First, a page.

(up to 1,0000 contacts)

+ $600 one-time onboarding fee

As above plus:

Custom revenue reporting

Custom event reporting
Custom event triggers
Predictive lead scoring
Contacts reporting
Company reporting
Event-based segmentation

Sales Hub
Starter $50 /user/month

+ $600 one-time onboarding fee

Gmail and Outlook integration
Contact management
Contact & company insights
Email scheduling
Email tracking & notifications
Email templates
Canned snippets
Live chat
Email sequences
Phone & email support
Professional $80 /user/month

(Minimum 5 users)

+ $600 one-time onboarding fee

As above plus:

Multiple deal pipelines
Sales automation
Predictive lead scoring
Required fields
Smart send times
Smart notifications
Salesforce integration

There are some less obvious costs to be aware of when it comes to HubSpot. HubSpot prices its paid integrations according to the number of contacts users have in their CRM database. While the free version supports up to 1,000,000 contacts at no cost, if users implement the premium Sales and Marketing Hub services, they will be charged per one thousand contacts.

Marketing Hub’s Basic Plan, for example, starts at $200 /month for up to 100 contacts. For every additional 1000 contacts, the monthly cost increases by $100. For the Professional and Enterprise plans, the cost increases by $50 and $10 per 1,000 contacts respectively. HubSpot also offers some additional product bolt-ons and services, including:


  • Website builder — $300 /month
  • Custom reporting — $200 /month
  • Ad management — $100 /month
  • Dedicated IP — $500 /month
  • Transactional email — $1,000 /month
  • Custom SSL — $600 /month
  • API — $500 /month

Premium Services

  • Priority access (monthly sessions with inbound marketing consultant) — $350 /month
  • Ongoing consulting access (up to five hours per month with an inbound marketing consultant) — $800 /month
  • Designated technical support (up to five hours per month with a support engineer) — $500 /month
  • Premium access (up to five hours per month each with an inbound marketing consultant and a support engineer) — $1,200 /month

Dynamics 365

With Dynamics 365, users have the option to purchase CRM functionality as standalone modules, or opt to license several apps together at a discounted rate through one of two plans.

Dynamics 365 allows users to bundle their ERP and CRM operations together in one product if they require software to run both front and back-end operations, but for those looking only for CRM functionality, there’s also a sales and marketing-aligned package.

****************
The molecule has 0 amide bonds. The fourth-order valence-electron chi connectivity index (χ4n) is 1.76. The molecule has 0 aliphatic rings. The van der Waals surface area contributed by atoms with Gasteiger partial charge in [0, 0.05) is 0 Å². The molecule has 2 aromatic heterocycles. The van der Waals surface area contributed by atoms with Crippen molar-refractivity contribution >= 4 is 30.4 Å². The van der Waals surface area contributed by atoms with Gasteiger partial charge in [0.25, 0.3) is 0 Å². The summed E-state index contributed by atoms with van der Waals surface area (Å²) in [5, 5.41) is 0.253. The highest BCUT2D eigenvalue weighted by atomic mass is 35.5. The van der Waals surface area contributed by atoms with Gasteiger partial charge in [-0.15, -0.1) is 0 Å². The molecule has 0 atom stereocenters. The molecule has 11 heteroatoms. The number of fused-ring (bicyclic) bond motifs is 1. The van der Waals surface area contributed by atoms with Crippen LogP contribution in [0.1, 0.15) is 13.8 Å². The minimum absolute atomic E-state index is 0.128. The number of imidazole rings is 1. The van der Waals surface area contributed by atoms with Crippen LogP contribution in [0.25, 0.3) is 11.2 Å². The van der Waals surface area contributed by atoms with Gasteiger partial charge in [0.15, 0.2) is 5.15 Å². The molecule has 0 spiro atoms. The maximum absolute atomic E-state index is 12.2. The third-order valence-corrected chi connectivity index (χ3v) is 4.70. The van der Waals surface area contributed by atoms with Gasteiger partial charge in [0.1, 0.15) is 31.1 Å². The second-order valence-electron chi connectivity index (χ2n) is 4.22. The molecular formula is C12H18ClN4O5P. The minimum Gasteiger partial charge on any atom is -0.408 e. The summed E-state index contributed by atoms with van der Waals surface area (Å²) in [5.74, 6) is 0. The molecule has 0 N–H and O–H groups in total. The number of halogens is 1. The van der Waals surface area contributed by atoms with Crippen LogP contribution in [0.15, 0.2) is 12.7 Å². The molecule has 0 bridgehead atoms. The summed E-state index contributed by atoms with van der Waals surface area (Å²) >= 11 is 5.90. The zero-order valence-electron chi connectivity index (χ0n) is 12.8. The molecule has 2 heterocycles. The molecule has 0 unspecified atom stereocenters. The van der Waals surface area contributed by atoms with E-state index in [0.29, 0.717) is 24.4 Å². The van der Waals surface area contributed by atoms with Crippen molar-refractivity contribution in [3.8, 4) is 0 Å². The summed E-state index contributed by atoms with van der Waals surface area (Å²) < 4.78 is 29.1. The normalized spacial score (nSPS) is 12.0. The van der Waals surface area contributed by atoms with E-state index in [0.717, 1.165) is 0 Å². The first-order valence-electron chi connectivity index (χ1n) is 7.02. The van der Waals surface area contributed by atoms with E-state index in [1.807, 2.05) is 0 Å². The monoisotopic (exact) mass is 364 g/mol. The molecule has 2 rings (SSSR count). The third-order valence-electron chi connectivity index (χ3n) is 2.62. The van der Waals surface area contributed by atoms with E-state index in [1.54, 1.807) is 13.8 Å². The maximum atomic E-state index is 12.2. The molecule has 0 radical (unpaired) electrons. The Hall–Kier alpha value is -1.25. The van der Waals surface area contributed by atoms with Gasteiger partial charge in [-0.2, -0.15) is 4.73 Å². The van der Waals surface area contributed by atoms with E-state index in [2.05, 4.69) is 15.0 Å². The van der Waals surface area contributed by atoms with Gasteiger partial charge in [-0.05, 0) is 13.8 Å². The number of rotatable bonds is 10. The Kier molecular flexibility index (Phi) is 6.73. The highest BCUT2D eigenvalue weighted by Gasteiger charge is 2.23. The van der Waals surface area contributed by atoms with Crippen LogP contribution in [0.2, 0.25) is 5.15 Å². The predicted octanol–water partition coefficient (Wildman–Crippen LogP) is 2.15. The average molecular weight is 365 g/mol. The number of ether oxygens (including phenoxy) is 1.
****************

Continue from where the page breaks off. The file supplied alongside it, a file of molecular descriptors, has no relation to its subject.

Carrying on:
The Dynamics 365 Plan is a full set of both ERP and CRM apps, giving users access to every module in the suite. The Customer Engagement Plan focuses on CRM functions, and does not include ERP apps. It should be noted, however, that as Retail is an e-commerce app it could be broadly classified as both an ERP and a CRM solution. Microsoft has chosen to align it to its ERP arm, and therefore is not available as part of the Customer Engagement Plan.

Microsoft Dynamics vs HubSpot: pros and cons

It’s clear that HubSpot’s focus on modern, inbound marketing techniques, and its unusual pricing model make it a unique product in the market. But is that enough for it to truly compete with the more robust CRM offerings like Dynamics 365? Let’s take a look at the benefits and drawbacks of each solution:

Pros: Dynamics 365

  • Created in partnership with Adobe, Dynamics 365’s new Marketing app is a new product, developed with today’s marketers in mind. New features will give users new options to generate inbound leads, such as webinar creation and event management.
  • Dynamics 365 has native integration with LinkedIn. Dynamics 365 for Sales and LinkedIn Sales Navigator roll together to create Microsoft Relationship Sales, which uses LinkedIn data to identify leads and help build relationships through personalized engagement.
  • Dynamics 365 also benefits from seamless integration with other Microsoft products, such as Office 365 and Outlook, which improves both productivity and user adoption.

Pros: HubSpot

  • HubSpot’s free version is available with no time limits, and no cap on the number of users who can access it. Though there are constraints as to how much of the app is available to non-paying users, it’s an excellent way for users to get to grips with the interface in their own time.
  • The platform’s user-friendly and straightforward design makes marketing automation intuitive for businesses that lack in-house technical skills.
  • HubSpot hosts a vast library of easy-to-digest, user-friendly learning tools and training resources to help get your team up to speed.

Cons: Dynamics 365

  • Although Dynamics 365 for Sales does feature some marketing automation capabilities, Dynamics 365 does not currently have a purpose-built marketing model. Dynamics 365 for Marketing will be released in early 2018.
  • Having been released in late 2016, Dynamics 365 is still very new; although it is growing in popularity, some businesses are still wary of investing in such a green product.
  • Dynamics 365 can be customized, but organizations may find the customization process challenging to master if they don’t have access to internal coding knowledge.

Cons: HubSpot

  • HubSpot’s pricing structure is not as simple as it might first appear, with a steep increase triggered by the number of contacts, as well as additional charges for certain features such as custom reports, transactional emails, and priority support access.
  • Though the sliding pricing model makes it scalable in theory, HubSpot’s simple features are unlikely to meet the needs of more substantial or growing businesses, and it does not currently have a module for customer service.
  • Due to its comparative lack of features and non-customizable platform, users may find that they need more functionality than HubSpot natively offers. Additional features can be added through third-party integrations, but HubSpot does not currently provide broad support for other software bolt-ons without paying extra for API.

Next steps

Both HubSpot and Dynamics 365 have their advantages, but whether either is the right match for your business will depend mainly on its type (and size), the features you need, and your budget.

If you think either of these products could be the one, then you should get in touch with the vendors to ask for a proper business proposal, and a personalized quote.Users can get a feel for HubSpot by signing up to its free CRM service, and Dynamics 365 offers demos and free trials to help you decide whether its CRM tools will suit your team.If you want to see how Microsoft Dynamics compares to other giants of the business software world, we’ve stacked it up against Oracle, NetSuite, and Salesforce to help you make the right choice.